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Temperature is the only thing that effects the rate constant. Pressure would affect the equilibrium.
changing the pressure of a gas is equivalent to changing its concentration, which would change the overall \(rate\), but not the value of the \(rate \space constant\), k
But in a closed container, when you increase the pressure (by injecting an inert gas), temperature also increases (according to Gas law ) that results in change in the rate constant K of a reaction. What about this phenomenon.??
If we look at PV =nRT we can see that pressure and temperature are proportional to one another, so increasing the pressure means increasing the temperature if you keep the volume constant, so this phenomenon would result in a change in your rate constant for that reaction. To my knowledge, adding an inert gas neither affects your rate constant , nor the reaction because inert gases are largely un-reactive so they don't take part in the reaction, in essence it has no effect.
But by adding an inert gas to the system at constant volume, that definetly increases the pressure. So, finally what may be generalisation for this type of question. What are the parameters on which rate constant depends on.??
Adding an inert gas can affect the equilbrium, but only if you change the volume. Adding inert gas a system at equilibrium and constant volume, the total pressure will increase. Yeah, I agree with you there. But the concentrations of the products and reactants (i.e. ratio of their moles to the volume of the container) will not change. So when an inert gas is added to a system that's at equilibrium and constant volume there will be no effect on the equilibrium.
I think with constant volume the pressure overall increased so I would think in that case, adding an inert gas wouldn't change the equilibrium. ( I mean the way I understood it is that the inert gas isn't participating in your reaction. The other case is at constant pressure PV = nRT When an inert gas is added to a system in equilibrium at constant pressure total volume will go up. # of moles per unit volume of various reactants and products will decrease. equilibrium will shift towards the direction in which there is increase in number of moles of gases. Side with greater # of moles.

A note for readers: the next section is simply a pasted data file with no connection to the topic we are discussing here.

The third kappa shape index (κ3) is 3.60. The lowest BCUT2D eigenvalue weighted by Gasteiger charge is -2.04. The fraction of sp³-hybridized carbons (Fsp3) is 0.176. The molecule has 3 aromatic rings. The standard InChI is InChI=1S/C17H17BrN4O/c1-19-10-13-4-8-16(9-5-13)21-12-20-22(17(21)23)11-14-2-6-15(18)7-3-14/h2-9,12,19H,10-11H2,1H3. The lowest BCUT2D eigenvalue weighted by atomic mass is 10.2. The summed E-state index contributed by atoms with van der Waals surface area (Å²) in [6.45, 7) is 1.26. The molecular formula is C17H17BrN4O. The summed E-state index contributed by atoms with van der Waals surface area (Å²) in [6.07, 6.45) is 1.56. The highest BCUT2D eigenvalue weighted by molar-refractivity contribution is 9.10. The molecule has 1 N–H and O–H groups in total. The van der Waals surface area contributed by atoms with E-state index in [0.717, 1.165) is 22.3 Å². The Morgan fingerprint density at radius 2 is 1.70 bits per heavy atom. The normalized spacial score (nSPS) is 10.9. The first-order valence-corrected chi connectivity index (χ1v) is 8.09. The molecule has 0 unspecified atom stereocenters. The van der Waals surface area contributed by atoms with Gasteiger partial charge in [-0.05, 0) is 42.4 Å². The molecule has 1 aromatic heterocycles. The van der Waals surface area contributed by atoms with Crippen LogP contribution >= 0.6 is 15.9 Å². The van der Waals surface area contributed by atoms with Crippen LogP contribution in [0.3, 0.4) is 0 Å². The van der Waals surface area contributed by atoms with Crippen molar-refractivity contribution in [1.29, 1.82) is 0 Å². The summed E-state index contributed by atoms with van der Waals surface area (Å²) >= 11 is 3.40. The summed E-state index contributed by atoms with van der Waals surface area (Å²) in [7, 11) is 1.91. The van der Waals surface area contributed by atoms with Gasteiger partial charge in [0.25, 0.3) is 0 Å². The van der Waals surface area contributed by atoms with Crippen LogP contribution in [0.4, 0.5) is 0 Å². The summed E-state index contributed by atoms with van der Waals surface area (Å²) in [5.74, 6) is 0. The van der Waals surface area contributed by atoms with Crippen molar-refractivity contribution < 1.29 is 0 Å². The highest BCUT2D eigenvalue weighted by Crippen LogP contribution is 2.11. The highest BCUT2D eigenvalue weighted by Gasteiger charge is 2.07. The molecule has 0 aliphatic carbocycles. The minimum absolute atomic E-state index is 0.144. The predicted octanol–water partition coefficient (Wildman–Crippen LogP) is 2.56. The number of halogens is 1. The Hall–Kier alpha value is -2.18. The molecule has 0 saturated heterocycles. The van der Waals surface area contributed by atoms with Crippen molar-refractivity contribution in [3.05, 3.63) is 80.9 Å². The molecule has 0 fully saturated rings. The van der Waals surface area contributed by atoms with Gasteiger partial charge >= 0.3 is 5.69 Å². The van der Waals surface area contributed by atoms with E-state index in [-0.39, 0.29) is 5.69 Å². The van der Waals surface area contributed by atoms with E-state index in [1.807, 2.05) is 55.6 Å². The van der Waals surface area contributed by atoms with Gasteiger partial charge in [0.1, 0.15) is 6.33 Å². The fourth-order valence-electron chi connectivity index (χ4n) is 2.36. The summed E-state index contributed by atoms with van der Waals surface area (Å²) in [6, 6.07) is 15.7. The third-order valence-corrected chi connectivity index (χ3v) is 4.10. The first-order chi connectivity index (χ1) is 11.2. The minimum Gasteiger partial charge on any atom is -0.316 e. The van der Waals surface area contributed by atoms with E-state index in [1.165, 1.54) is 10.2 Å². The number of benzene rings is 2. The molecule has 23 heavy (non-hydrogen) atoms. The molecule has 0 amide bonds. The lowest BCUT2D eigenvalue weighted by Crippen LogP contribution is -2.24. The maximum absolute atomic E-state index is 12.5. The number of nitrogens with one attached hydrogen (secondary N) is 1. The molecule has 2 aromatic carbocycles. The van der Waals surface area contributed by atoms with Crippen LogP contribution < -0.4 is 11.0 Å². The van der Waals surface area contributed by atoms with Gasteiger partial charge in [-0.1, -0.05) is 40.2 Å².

Thanks for the answer. But, I'm not talking about the equilibrium here, rather refering to rate constant of a irreversible reaction. I'm just rather curious to know, does pressure affects the rate constant of gaseous reaction? If yes, then in what all ways??
you had asked about an inert gas before in a separate question, so that's why I responded with that answer. The only thing i can think about in terms of pressure affecting rate constant is through the Arrhenius equation: the ideal gas constant and temperature in the denominator. Ea/RT and PV=nRT pressure and temperature are proportional to one another, so an increase in one will increase the other, when keeping volume and n constant. (P is pressure, V is volume, n is moles, R is a constant value, and T is temperature) if you keep the moles and volume the same, an increase in P causes increases in (RT) and (in the arrhenius equation) Ea/(RT) is in the denominator in a negative fractional power, that means that as RT goes up, the rate constant goes up. so from that logic both of them can affect rate constant.
okay thanks a lot !
No problem any time!